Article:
A new idea is doing the rounds among atheists: They claim there is something called “religious trauma syndrome.” (From here on, I will call it RTS for short.) Well, that proves “religion” is bad, does it not?
But it is wise to question what you hear, so I will ask what evidence exists for these claims.
1) Is there actually a condition named “religious trauma syndrome”?
RTS is not an accepted psychological definition. It certainly does not appear in the DSM (Diagnostic and Statistical Manual of Mental Disorders, the standard classification of mental disorders used by mental health professionals). By my understanding, psychology tends to not need syndrome names like “religious trauma syndrome” or “rape trauma syndrome”, because they learn to recognize and deal with trauma, whatever the source.
Dr. Marlene Winell, who coined the term seems not to have the necessary qualifications to talk of such a syndrome.
2) Is religion actually correlated with bad mental health?
Organized religion is statistically correlated (somewhat) with better mental health, see for example here and here.
Of course, there are outliers. And bad religious practices should be called out – even if religion in general is not traumatic or bad for mental health.
3) Is the article correct about central Christian doctrines?
Winell asserts the gospel message itself leads to people believing they are worthless and deserve to die.1
With that I strongly disagree. It is a bit like saying: “little Red Riding Hood is a story where the wolf wins: He swallows a little girl and grandmother, and how could we teach such negative stories to children?” The wolf wins temporarily in the middle of the story.
The gospel says we were made as the crown of creation, in God’s image. We did wrong. But we are so precious to God, that He gave his son to save us. (Evangelical Christianity believes this was substitutionary atonement – Jesus dieing in our place. Some other Christians understand the reason somewhat differently. But Christians agree: “God thinks you are valuable enough to die for”.) If you give your life to Him, you get a new identity: You can call yourself pure. Loved. In the image of the creator. Etc.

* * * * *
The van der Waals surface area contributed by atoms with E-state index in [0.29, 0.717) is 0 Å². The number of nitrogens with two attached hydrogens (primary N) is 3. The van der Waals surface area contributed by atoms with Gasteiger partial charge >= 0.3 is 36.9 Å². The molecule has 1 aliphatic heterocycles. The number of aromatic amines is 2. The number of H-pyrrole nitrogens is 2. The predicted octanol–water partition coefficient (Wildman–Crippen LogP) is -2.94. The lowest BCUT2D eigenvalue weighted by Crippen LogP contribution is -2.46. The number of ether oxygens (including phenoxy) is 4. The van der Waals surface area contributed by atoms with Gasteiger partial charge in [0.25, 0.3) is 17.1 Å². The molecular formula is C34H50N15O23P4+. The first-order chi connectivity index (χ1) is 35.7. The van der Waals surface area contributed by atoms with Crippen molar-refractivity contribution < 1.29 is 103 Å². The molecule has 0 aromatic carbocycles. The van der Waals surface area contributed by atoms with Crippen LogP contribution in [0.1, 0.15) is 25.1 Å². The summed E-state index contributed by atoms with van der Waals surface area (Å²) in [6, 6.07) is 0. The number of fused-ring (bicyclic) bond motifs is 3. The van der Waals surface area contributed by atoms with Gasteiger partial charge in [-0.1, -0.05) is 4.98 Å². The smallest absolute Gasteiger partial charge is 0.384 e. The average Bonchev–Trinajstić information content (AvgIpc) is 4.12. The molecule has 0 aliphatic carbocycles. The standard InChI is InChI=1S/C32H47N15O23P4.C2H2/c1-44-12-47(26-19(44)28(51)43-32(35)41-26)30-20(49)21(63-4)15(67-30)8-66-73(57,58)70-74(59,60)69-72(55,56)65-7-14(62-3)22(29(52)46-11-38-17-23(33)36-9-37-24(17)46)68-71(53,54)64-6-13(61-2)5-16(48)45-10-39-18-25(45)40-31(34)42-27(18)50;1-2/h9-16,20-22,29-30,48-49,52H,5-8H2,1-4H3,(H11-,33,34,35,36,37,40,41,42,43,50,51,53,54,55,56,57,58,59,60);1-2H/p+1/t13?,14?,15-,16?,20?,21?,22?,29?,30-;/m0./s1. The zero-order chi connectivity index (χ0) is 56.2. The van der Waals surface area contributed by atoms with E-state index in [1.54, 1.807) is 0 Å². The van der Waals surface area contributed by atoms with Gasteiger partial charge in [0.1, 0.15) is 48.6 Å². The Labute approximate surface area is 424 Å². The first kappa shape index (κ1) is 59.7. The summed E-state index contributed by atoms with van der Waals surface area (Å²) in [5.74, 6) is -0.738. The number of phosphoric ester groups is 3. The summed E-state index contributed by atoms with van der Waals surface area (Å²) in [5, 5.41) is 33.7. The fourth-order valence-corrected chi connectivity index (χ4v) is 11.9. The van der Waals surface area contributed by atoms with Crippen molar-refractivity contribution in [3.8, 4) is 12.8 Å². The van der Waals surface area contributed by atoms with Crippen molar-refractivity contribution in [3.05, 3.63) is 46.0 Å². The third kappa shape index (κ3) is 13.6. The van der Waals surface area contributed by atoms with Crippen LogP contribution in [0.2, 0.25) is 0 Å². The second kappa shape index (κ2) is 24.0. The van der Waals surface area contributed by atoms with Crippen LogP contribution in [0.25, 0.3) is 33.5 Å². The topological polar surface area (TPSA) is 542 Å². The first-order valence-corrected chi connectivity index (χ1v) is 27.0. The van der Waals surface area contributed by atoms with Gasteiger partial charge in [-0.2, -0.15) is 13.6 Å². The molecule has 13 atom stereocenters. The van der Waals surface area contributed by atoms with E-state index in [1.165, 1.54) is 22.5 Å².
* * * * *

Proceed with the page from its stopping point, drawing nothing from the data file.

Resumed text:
The gospel is good news, not trauma. It is the message that God loves you and wants you with Him. That Jesus paid a high price because you are so valuable to Him.
4) Does she talk sense in her other evidence?
It is pretty hard to test her other evidence as it is mostly anecdotal, but it sounds believable. However, I do not think the anecdotes warrants all the conclusions she draws. For example:
a) Valerie Tarico’s serious eating disorder was not solved by prayer. By the nature of how Valerie thought about religion, she blamed herself for that.
But just like medicine does not cause “medical trauma syndrome” when 2 aspirins don’t take away the pain, there is no RTS when religion does not solve an eating disorder. And sometimes people blame themselves too much for not looking after their health better or not being better Christians, it does not mean lessons on healthy living or Christianianity is a bad thing in itself.
b) She tells anecdotes about people traumatized by teachings about hell and a end times movie. This sounds believable. Christians should be careful of how some things are taught. In practice, if we teach hell, it should be taught (even by fundamentalists) in context with teachings that – at the very least – hell is totally avoidable.* The Bible message is certainly that hell is avoidable, and in a much simpler way than doing a lot of good deeds. (Child Evangelism Fellowship, an organization she mentions by name in her article, never mentions hell without telling that hell is very simple to avoid, by simply accepting Jesus and believing in Him.)
c) She tells about people for whom it was traumatic to leave their religious group. That happens, but it is not religious trauma. (Similarly, there was a stage in my life when I was unhappy to leave Pretoria, but it would not be logical to blame Pretoria for my unhappiness. I was unhappy to leave Pretoria because I liked living there.)
By all means, talk against bad religious practices. Encourage people who suffered trauma to get help – this includes people whose were traumatized by bad religious messages/ experiences. I beg Christians to have empathy with that, and to be careful about the messages they give.
But do not tell me about a “Religious Trauma Syndrome”, and do not dishonestly pretend that religion is mainly traumatizing. In my opinion, Christians should not give you the time of day when you do that.
1This article does not represent my (non-fundamantalist) views on hell. For the sake of this argument, I only need to show that the view of fundamentalist Christians is usually not, and should not be, what is represented in the article on RTS.